We were able to go to a studio where the marble is sculpted into a variety of artistic and useful items. Work is commissioned here from all over Italy.
 Larsen, the young man on the left made immediate friends with the young sculptor, Bronson Evertsen. Read his story here:
 This sculpture was so delicate and fragile looking. The closeup of the face was especially memorable.

 Back to Florence and the river Arno, with its many bridges and beautiful architecture and art.
 Florence's cathedral is truly a work of art. Built on top of a 7th century church it was designed by Arnolfo di Cambio in the late 13th century. A remarkable structure!
 We walked all over Florence and arrived at the Academia where my long awaited dream came true. These unfinished sculptures are considered the prisoners. Michelangelo said that each block of marble contained something or someone to be released. His job was to do so. Several of these blocks remained unfinished- showing the process. A close look will show the chisel marks and the roughness of the stone.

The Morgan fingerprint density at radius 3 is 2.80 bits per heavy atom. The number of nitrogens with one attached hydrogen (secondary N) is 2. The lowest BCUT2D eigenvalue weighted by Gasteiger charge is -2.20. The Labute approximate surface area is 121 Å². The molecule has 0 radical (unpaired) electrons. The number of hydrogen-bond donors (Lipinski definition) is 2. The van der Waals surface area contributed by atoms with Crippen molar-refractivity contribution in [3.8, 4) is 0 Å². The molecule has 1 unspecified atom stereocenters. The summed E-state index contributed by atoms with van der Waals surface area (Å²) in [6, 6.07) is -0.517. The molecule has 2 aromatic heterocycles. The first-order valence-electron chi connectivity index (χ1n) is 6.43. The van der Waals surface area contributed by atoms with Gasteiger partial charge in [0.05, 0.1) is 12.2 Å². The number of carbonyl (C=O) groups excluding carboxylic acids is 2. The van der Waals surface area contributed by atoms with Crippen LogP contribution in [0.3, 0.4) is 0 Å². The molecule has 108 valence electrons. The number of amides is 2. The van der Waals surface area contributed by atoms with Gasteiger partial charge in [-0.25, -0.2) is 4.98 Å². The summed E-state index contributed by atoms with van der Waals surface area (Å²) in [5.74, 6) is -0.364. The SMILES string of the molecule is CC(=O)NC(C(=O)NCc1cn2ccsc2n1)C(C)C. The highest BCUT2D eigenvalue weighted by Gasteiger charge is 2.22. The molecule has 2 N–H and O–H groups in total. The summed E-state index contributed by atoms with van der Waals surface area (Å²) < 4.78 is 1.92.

Then at the end of the hall- there stood David in all his glory. A masterpiece to behold. I was spellbound as I walked around this iconic work of art, I could hardly breathe. His facial expression seemed a balance between his faith that the Lord would strengthen him and some concern that he was inadequate for the task at hand. 

So after ten days of covering miles and miles of Italian countryside, seeing art and eating delicious food, it was time to return home. Rather than checking Italy off of my bucket list, I have instead had my appetite whetted for this charming and culturally rich country. I am hoping to return to further explore and enrich my life. Farewell least for the moment!